Two dead in helicopter crash near Interstate 77 in south Charlotte – WSOC TV

CHARLOTTE – Two employees of a Charlotte television station were killed in a helicopter crash Tuesday afternoon in south Charlotte.

The crash happened near Interstate 77 at Nationsford Road. MEDIC confirmed that two people died at the scene.

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At around 3pm on Tuesday, WBTV issued a statement confirming that the helicopter was at the scene of the crash.

“The WBTV family is grieving a terrible loss. Our news helicopter, Sky3, crashed Tuesday midnight with two of our colleagues on board,” WBTV said in a statement. “Meteorologist Jason Myers and pilot Chip Tayag lost their lives. We are working to comfort their families at this difficult time. We appreciate your support for our staff and your continued prayers for their families.

The FAA released a statement on Tuesday about the crash, saying: “A Robinson R44 helicopter crashed near I-77 South and Nations Ford Road in Charlotte, NC at approximately 12:20 p.m. local time today. There were two people in the boat. The FAA and National Transportation Safety Board will investigate. The NTSB remains in charge of the investigation and will provide additional updates. No agency identifies people involved in plane crashes.

CMPD Chief Johnny Jennings said the pilot was a hero in his eyes.

“It appears that the pilot who was flying the plane made some modifications to avoid disrupting traffic,” Jennings said.

Some lanes of I-77 were reopened and investigators remained at the scene into the night.

‘That helicopter crashes’: Witnesses describe moments as investigators dig for evidence

Carolyn Roos was driving down Interstate 77 when she saw the crash. She told Channel 9 the helicopter went down right next to her.

“It was flying side to side … I immediately knew the helicopter was going to crash,” Roos told Channel 9.

“It started nosediving and it turned and started going north, and it crashed on the side of the highway right next to my car,” Russ added.

Witness Bridget-Anne Hampden said there was no smoke or fire and the wreckage was “eerily quiet”.

She said the pilot appeared to be diverting off the busy interstate.

“I really feel like he ran off the freeway on purpose when he landed. He was no more than five feet from the lane where I was,” Hampden said.

Hampden said the pilot was a hero.

“Quite frankly, he probably saved my life,” Hampden said. “Because I’m not sure what’s going to happen, you know? He became very close to me.

Roos said her heart goes out to the families of Tyagh and Myers and their WBTV family.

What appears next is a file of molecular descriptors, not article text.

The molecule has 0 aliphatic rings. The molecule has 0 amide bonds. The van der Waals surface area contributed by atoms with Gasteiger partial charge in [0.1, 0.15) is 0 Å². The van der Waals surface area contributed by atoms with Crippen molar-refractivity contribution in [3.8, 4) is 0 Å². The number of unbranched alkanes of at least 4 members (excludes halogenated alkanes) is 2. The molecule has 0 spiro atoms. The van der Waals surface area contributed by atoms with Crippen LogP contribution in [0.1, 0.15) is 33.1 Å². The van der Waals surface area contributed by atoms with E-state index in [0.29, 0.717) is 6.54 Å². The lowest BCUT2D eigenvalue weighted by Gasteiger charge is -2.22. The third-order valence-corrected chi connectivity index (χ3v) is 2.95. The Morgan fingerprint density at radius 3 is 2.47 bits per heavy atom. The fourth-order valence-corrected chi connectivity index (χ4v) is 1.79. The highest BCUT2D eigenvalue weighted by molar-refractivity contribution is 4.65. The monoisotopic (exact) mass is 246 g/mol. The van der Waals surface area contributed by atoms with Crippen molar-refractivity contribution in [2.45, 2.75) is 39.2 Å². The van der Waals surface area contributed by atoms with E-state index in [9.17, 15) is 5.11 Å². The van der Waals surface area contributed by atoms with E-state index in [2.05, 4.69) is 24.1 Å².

“If you have people you love, tell them you love them as much as you can,” Russ said.


The Charlotte Flight Standards District Office began canvassing the crash site Tuesday with the FAA, Channel 9 has learned. The local FAA is in charge of looking into other safety standards of this flight, including flight history, pilot training and any audio recordings. The NTSB, on the other hand, would be a “recommending authority,” meaning they would come in and determine the probable cause of the crash.

The NTSB said a preliminary report could be issued within four to six weeks, but the final report could take 12-24 months.

An NTSB investigator was expected to arrive Tuesday night and work through Wednesday morning, an agency spokesman said.

Debris will be recovered and taken off-site for further analysis.

The helicopter is a Robinson R-44. Channel 9 asked Brian Burns, president of the Air Charter Safety Foundation, about the plane itself.

“It’s a very airworthy, very robust training aircraft, usually for flight schools where people are trying to get their helicopter license,” Burns said.

The NTSB’s final report often contains a probable cause and contributing factors to the crash.

At the time of the accident, the sky was clear and the situation was relatively calm.

ABC News aviation expert Jim Nance said that’s okay.

“Helicopters are very affected by wind, so clear skies overhead, to me, don’t tell the whole story,” Nance said.

He said the helicopters were “incredibly safe”.

“But when something goes wrong, because it’s a helicopter, our focus is on what happened,” Nance said.

This is a developing story. Check back with For updates.

(See below: Florida homemade helicopter crash kills 2)


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